The next step was to figure out whether a living organism could actually use one of these artificial proteins to survive. Dr. Hecht’s group used E. coli bacteria as a model living organism. Normal bacterial cells can synthesize all their essential amino acids and can therefore grow on what is called a minimal medium, which consists of just sugars and salts. But if the bacterium is missing a gene involved in the synthesis of an amino acid, it will not be able to grow on minimal medium.
Dr. Hecht and his students tested 27 E. coli strains that each lacked a different essential gene. This means that none of them would grow on minimal medium, although they would grow on a medium that provided them with full nutrition. In each experiment, billions of cells from one of the 27 E. coli strains were mixed together in a test tube with genes encoding the 2 million artificial proteins that Dr. Hecht had created in his laboratory. The cells were then shocked with an electric impulse to make them take up the DNA encoding the novel proteins. The cells were then placed on minimal medium and Dr. Hecht and his students observed their growth. Any cell that didn’t take up DNA or that took up a piece of DNA that didn’t rescue the deleted function would not grow. On the rare occasion that a cell took up a piece of artificial DNA that did rescue the function that had been deleted in its genome, it would grow to be a visible colony about the size of a pinhead. This was a really exciting result because it showed that growth of living cells could be sustained by an artificial protein not found in nature, which answered Dr. Hecht’s initial question.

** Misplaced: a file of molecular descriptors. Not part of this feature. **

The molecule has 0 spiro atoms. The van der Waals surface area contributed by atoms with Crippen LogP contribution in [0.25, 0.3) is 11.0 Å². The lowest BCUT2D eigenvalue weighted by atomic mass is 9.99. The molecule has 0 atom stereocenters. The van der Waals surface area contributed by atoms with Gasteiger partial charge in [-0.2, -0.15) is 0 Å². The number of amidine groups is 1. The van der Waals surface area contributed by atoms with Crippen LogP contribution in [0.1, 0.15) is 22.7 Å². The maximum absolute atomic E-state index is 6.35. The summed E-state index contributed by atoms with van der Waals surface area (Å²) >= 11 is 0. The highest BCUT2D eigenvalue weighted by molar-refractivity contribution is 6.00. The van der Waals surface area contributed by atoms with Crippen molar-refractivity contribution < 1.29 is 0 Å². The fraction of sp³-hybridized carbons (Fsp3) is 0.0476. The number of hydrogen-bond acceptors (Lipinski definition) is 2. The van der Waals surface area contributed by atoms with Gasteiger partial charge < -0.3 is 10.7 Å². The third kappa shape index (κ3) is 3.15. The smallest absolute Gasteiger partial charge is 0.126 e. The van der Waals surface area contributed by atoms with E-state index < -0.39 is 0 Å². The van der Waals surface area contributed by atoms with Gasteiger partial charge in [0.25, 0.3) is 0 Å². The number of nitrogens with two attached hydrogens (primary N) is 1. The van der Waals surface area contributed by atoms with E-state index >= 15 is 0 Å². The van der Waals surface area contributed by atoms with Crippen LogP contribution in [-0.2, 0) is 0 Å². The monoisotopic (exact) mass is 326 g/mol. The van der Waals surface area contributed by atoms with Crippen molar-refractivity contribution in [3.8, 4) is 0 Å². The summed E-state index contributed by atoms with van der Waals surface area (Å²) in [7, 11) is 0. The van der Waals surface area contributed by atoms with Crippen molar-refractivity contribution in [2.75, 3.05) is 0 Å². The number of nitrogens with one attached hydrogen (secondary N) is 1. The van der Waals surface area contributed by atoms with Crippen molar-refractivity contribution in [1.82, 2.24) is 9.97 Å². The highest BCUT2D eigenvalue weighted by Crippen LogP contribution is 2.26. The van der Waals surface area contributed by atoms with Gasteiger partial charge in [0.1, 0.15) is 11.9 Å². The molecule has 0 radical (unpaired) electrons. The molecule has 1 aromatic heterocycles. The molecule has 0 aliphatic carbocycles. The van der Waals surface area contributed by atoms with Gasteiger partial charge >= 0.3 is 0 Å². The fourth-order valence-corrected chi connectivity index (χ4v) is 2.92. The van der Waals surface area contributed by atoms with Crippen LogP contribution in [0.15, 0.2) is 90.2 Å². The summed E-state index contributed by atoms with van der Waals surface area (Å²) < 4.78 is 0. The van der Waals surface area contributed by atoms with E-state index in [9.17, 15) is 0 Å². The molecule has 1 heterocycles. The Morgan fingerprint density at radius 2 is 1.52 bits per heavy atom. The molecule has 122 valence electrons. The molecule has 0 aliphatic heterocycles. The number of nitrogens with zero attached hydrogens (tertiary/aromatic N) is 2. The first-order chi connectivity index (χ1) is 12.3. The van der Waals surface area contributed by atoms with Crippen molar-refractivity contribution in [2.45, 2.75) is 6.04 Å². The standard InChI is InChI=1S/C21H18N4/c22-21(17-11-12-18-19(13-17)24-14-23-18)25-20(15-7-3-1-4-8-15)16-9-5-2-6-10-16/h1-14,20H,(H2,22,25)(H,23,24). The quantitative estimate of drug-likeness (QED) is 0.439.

At this point in the experiment, Dr. Hecht and his students still didn’t know which of the 2 million artificial proteins had been the one to “rescue” the defective cells and allow them to grow. To find out, they took samples of cells from the colony and sequenced the relevant piece of DNA to determine the sequence of nucleotides.
The experiment was then repeated for each of the 27 strains of E. coli. In many cases, there was no growth, indicating that no artificial sequences in the collection could rescue the deletion in E. coli. However in several cases, colonies indeed grew, demonstrating that a novel sequence, which had never before existed in nature, could sustain the growth of living cells. Ultimately, they were able to identify four deletions that could be rescued by artificial sequences that did not exist in nature, but had been created in the lab.
Next they tested whether all four artificial sequences could work simultaneously by introducing all four into E. coli cells that lacked all four genes. The experiment worked. The multiply defective cells were rescued by the four novel sequences.
To put this result into a bit of context, the E. coli genome contains about 4,000 genes. Replacing four of these 4,000 genes means replacing 0.1% of the genome with artificial proteins. Of these 4,000 genes, only about 400 are essential for growth on minimal media, which means 4/400 or 1% of the most essential genes in the genome have been replaced by artificial proteins. That is quite amazing.
Rescued vs. control. Courtesy Dr. Michael Hecht.